For the past 16 years, The Homeless Alliance would spend the last week of January to conduct its annual Point in Time count. Due to safety concerns, the count will not happen in 2021.
“There is just not a safe way to gather up 200 volunteers to go out to camps all over the city on one day,” Dan Straughan with the Homeless Alliance said.
Instead of going to camps and meal sites to count the homeless population, the Homeless Alliance will pull data from shelters and transitional housing facilities.
Last year’s count documented approximately 1,600 homeless individuals. Nearly 600 were unsheltered.
Straughn believes there are even more people living in camps now.
“More are popping up in places that we haven’t seen them so much in the past,” Straughan said. “Anecdotally, it appears the overall numbers are up which is kind of what we expected with the shelters having to reduce capacity.”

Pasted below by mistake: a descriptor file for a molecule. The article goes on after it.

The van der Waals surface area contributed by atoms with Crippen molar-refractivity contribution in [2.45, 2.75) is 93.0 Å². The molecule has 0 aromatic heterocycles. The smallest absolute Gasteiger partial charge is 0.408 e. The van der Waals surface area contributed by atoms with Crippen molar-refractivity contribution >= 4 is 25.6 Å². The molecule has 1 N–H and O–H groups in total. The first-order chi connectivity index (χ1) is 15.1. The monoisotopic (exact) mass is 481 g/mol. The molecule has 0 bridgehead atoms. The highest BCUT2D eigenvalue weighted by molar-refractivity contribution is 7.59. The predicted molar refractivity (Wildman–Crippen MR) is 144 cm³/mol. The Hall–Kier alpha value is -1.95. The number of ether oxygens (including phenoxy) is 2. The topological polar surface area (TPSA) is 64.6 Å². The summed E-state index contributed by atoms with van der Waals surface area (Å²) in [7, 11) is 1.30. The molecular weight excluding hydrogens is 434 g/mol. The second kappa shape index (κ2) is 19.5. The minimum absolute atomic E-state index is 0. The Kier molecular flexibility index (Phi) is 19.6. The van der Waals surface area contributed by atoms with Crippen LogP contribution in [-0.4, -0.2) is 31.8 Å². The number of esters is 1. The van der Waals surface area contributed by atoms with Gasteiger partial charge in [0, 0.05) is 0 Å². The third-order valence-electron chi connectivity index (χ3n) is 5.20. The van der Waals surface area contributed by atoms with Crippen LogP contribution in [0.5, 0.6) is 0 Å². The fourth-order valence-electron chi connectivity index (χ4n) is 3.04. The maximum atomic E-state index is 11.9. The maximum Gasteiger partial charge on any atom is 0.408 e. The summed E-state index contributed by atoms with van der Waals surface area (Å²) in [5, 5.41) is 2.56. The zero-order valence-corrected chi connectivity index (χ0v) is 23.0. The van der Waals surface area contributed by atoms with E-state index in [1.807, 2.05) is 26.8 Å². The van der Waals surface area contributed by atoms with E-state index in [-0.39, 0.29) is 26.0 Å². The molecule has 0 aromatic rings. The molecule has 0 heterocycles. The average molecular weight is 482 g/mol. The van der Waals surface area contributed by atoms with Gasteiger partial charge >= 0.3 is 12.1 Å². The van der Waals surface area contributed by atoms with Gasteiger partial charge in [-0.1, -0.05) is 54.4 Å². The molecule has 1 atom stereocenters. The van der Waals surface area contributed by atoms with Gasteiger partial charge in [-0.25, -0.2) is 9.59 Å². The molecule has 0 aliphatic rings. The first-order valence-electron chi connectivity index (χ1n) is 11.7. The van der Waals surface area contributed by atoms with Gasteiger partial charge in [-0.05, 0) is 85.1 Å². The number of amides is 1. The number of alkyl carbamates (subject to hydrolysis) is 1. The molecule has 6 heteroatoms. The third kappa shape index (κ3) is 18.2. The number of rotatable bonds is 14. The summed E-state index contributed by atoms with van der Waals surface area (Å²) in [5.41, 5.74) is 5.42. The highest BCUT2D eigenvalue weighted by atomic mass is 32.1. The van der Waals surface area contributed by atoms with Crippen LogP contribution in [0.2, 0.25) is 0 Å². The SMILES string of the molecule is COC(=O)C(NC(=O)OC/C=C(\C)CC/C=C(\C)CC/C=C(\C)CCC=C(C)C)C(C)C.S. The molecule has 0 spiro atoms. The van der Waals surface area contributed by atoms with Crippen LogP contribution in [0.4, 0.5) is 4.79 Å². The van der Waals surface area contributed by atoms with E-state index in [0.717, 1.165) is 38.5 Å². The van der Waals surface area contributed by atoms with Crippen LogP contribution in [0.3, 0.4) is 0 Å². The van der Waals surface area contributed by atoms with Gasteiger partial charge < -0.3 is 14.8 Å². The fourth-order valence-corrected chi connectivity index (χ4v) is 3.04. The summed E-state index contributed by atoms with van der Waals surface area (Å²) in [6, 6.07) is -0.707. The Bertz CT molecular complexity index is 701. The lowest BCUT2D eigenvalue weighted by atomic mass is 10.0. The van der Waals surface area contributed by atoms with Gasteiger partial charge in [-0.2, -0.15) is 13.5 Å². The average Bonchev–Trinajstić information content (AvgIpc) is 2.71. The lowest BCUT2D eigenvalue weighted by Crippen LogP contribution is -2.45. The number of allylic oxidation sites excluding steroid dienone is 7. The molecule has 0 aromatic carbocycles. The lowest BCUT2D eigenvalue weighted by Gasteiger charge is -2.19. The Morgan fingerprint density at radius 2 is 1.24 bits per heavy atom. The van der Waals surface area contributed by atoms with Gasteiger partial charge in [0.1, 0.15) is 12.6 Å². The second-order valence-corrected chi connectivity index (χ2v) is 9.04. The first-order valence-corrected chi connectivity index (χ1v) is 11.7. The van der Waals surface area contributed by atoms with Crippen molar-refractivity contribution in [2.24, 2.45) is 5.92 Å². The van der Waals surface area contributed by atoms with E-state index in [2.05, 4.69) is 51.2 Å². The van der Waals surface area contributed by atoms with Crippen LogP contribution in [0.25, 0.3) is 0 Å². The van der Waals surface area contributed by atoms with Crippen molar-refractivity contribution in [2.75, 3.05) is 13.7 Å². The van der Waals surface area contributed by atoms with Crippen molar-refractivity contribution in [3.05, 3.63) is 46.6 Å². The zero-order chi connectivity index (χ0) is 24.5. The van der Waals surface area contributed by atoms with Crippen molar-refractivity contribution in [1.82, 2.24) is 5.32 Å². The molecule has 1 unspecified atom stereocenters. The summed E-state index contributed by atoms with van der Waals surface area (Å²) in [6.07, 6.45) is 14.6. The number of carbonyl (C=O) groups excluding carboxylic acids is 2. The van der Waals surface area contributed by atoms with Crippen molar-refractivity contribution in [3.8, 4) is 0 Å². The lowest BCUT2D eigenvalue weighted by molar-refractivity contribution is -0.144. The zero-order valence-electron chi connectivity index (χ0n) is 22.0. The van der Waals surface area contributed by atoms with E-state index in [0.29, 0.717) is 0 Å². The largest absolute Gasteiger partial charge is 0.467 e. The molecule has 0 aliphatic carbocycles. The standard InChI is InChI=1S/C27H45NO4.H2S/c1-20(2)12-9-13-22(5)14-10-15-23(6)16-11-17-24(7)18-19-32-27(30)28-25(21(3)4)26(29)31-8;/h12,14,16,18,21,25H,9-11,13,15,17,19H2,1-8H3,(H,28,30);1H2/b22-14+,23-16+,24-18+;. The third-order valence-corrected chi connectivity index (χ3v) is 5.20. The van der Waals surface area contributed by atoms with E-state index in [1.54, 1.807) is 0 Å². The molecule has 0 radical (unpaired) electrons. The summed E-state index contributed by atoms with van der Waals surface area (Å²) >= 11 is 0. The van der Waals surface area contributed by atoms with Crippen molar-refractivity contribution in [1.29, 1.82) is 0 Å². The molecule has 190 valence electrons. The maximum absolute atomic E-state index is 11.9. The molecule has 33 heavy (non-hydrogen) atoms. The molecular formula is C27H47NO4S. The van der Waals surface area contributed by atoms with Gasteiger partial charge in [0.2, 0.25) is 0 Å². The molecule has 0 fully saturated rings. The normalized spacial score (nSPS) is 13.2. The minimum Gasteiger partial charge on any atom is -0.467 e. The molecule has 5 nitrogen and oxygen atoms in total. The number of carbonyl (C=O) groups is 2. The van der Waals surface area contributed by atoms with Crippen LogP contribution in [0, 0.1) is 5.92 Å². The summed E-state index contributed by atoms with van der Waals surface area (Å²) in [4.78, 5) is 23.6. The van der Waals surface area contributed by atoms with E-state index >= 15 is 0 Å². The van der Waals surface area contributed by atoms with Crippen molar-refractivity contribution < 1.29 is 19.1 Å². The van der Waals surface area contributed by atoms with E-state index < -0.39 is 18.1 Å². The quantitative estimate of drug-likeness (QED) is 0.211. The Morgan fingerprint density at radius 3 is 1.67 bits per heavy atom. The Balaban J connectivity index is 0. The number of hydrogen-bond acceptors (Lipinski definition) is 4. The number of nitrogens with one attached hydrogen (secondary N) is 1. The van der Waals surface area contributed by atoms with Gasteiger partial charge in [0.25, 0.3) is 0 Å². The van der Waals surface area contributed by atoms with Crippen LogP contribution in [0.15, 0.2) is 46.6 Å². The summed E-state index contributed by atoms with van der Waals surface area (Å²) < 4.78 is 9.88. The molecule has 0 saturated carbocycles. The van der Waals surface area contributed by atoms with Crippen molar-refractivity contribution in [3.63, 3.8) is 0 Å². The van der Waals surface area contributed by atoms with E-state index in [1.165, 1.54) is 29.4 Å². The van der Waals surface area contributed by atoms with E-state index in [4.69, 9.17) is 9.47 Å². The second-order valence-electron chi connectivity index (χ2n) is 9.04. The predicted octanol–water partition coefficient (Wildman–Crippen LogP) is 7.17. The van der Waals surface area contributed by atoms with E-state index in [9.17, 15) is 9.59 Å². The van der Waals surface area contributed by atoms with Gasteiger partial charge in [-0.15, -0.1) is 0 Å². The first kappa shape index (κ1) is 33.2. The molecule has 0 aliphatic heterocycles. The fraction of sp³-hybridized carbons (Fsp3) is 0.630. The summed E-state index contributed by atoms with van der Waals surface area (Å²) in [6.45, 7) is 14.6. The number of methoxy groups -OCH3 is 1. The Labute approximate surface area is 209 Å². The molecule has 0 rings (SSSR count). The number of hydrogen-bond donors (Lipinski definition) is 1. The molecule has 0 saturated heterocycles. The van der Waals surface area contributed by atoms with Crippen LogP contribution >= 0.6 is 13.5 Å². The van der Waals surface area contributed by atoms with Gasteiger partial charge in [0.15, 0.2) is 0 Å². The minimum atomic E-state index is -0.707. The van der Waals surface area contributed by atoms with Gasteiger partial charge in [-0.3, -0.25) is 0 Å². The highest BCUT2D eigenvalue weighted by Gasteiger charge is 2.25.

Straughan said the Point in Time count is just a snapshot of what homelessness looks like here in Oklahoma City, but without it, programs and funding could be impacted.
“Often, funders, especially institutional funders like United Way or Inasmuch Foundation, they want data. They want to know how bad the problem is so they can know how much funding to throw at the problem,” Straughan said. “Not having that data is limiting.”
The Homeless Alliance received around $4 million from the Department of Housing and Urban Development. The organization signed a waiver this year to skip the unsheltered count.
Straughan said there are several organizations that give them donations and many donors understand the struggles.
Agencies are also still putting in work without the count.
The Homeless Alliance, along with other agencies, have increased their street outreach efforts to engage with people who are unsheltered.